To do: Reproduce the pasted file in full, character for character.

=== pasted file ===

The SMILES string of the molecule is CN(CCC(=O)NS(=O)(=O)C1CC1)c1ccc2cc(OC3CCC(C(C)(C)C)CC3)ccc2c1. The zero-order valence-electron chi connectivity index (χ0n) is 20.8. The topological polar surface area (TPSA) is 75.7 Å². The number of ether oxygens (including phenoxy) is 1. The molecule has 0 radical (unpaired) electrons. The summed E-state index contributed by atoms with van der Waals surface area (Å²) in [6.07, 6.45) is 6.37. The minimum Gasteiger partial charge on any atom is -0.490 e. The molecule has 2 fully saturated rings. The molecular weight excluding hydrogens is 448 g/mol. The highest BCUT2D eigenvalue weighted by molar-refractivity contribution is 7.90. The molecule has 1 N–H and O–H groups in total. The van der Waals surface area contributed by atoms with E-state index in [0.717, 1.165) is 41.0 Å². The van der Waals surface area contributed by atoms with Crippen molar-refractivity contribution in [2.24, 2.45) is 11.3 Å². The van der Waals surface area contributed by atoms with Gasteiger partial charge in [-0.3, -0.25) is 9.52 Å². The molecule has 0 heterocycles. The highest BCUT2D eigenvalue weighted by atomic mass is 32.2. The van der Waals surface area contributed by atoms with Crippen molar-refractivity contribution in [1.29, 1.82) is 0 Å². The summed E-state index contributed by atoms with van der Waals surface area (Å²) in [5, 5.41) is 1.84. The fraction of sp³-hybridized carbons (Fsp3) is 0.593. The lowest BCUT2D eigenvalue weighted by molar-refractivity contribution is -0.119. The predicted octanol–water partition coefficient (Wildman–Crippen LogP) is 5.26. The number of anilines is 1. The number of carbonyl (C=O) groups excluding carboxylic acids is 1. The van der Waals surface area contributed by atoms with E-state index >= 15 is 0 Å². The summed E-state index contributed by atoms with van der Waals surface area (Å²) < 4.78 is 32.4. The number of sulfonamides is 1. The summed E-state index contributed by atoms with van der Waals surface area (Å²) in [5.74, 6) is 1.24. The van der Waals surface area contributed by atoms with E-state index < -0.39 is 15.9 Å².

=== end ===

The SMILES string of the molecule is CN(CCC(=O)NS(=O)(=O)C1CC1)c1ccc2cc(OC3CCC(C(C)(C)C)CC3)ccc2c1. The zero-order valence-electron chi connectivity index (χ0n) is 20.8. The topological polar surface area (TPSA) is 75.7 Å². The number of ether oxygens (including phenoxy) is 1. The molecule has 0 radical (unpaired) electrons. The summed E-state index contributed by atoms with van der Waals surface area (Å²) in [6.07, 6.45) is 6.37. The minimum Gasteiger partial charge on any atom is -0.490 e. The molecule has 2 fully saturated rings. The molecular weight excluding hydrogens is 448 g/mol. The highest BCUT2D eigenvalue weighted by molar-refractivity contribution is 7.90. The molecule has 1 N–H and O–H groups in total. The van der Waals surface area contributed by atoms with E-state index in [0.717, 1.165) is 41.0 Å². The van der Waals surface area contributed by atoms with Crippen molar-refractivity contribution in [2.24, 2.45) is 11.3 Å². The van der Waals surface area contributed by atoms with Gasteiger partial charge in [-0.3, -0.25) is 9.52 Å². The molecule has 0 heterocycles. The highest BCUT2D eigenvalue weighted by atomic mass is 32.2. The van der Waals surface area contributed by atoms with Crippen molar-refractivity contribution in [1.29, 1.82) is 0 Å². The summed E-state index contributed by atoms with van der Waals surface area (Å²) in [5, 5.41) is 1.84. The fraction of sp³-hybridized carbons (Fsp3) is 0.593. The lowest BCUT2D eigenvalue weighted by molar-refractivity contribution is -0.119. The predicted octanol–water partition coefficient (Wildman–Crippen LogP) is 5.26. The number of anilines is 1. The number of carbonyl (C=O) groups excluding carboxylic acids is 1. The van der Waals surface area contributed by atoms with E-state index >= 15 is 0 Å². The summed E-state index contributed by atoms with van der Waals surface area (Å²) < 4.78 is 32.4. The number of sulfonamides is 1. The summed E-state index contributed by atoms with van der Waals surface area (Å²) in [5.74, 6) is 1.24. The van der Waals surface area contributed by atoms with E-state index < -0.39 is 15.9 Å².